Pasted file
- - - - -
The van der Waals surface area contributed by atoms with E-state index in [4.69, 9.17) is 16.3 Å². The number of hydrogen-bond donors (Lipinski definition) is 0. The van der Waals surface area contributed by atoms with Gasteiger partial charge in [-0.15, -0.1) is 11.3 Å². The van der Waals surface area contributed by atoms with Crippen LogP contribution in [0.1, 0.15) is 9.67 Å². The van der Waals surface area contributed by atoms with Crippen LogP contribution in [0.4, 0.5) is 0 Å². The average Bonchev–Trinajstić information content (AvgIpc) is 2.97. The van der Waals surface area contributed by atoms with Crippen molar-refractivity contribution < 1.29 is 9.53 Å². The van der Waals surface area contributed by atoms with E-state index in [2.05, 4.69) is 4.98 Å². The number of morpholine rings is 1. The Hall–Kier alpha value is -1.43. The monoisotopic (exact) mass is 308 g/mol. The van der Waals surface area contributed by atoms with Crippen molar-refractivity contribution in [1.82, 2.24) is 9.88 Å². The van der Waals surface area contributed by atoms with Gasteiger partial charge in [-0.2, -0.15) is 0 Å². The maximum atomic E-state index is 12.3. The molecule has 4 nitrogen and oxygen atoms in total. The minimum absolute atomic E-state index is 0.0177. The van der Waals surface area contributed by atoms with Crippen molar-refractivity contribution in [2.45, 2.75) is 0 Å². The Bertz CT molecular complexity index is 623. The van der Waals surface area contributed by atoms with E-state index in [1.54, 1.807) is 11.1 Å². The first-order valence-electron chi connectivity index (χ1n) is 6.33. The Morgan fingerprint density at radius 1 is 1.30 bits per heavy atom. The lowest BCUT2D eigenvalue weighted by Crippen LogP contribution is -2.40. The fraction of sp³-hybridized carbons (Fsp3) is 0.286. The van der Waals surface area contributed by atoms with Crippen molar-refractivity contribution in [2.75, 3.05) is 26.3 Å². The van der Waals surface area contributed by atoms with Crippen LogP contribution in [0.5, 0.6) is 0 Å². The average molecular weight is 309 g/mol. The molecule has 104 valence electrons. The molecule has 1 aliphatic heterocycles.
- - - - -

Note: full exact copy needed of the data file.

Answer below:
The van der Waals surface area contributed by atoms with E-state index in [4.69, 9.17) is 16.3 Å². The number of hydrogen-bond donors (Lipinski definition) is 0. The van der Waals surface area contributed by atoms with Gasteiger partial charge in [-0.15, -0.1) is 11.3 Å². The van der Waals surface area contributed by atoms with Crippen LogP contribution in [0.1, 0.15) is 9.67 Å². The van der Waals surface area contributed by atoms with Crippen LogP contribution in [0.4, 0.5) is 0 Å². The average Bonchev–Trinajstić information content (AvgIpc) is 2.97. The van der Waals surface area contributed by atoms with Crippen molar-refractivity contribution < 1.29 is 9.53 Å². The van der Waals surface area contributed by atoms with E-state index in [2.05, 4.69) is 4.98 Å². The number of morpholine rings is 1. The Hall–Kier alpha value is -1.43. The monoisotopic (exact) mass is 308 g/mol. The van der Waals surface area contributed by atoms with Crippen molar-refractivity contribution in [1.82, 2.24) is 9.88 Å². The van der Waals surface area contributed by atoms with Gasteiger partial charge in [-0.2, -0.15) is 0 Å². The maximum atomic E-state index is 12.3. The molecule has 4 nitrogen and oxygen atoms in total. The minimum absolute atomic E-state index is 0.0177. The van der Waals surface area contributed by atoms with Crippen molar-refractivity contribution in [2.45, 2.75) is 0 Å². The Bertz CT molecular complexity index is 623. The van der Waals surface area contributed by atoms with E-state index in [1.54, 1.807) is 11.1 Å². The first-order valence-electron chi connectivity index (χ1n) is 6.33. The Morgan fingerprint density at radius 1 is 1.30 bits per heavy atom. The lowest BCUT2D eigenvalue weighted by Crippen LogP contribution is -2.40. The fraction of sp³-hybridized carbons (Fsp3) is 0.286. The van der Waals surface area contributed by atoms with Crippen molar-refractivity contribution in [2.75, 3.05) is 26.3 Å². The van der Waals surface area contributed by atoms with Crippen LogP contribution in [0.5, 0.6) is 0 Å². The average molecular weight is 309 g/mol. The molecule has 104 valence electrons. The molecule has 1 aliphatic heterocycles.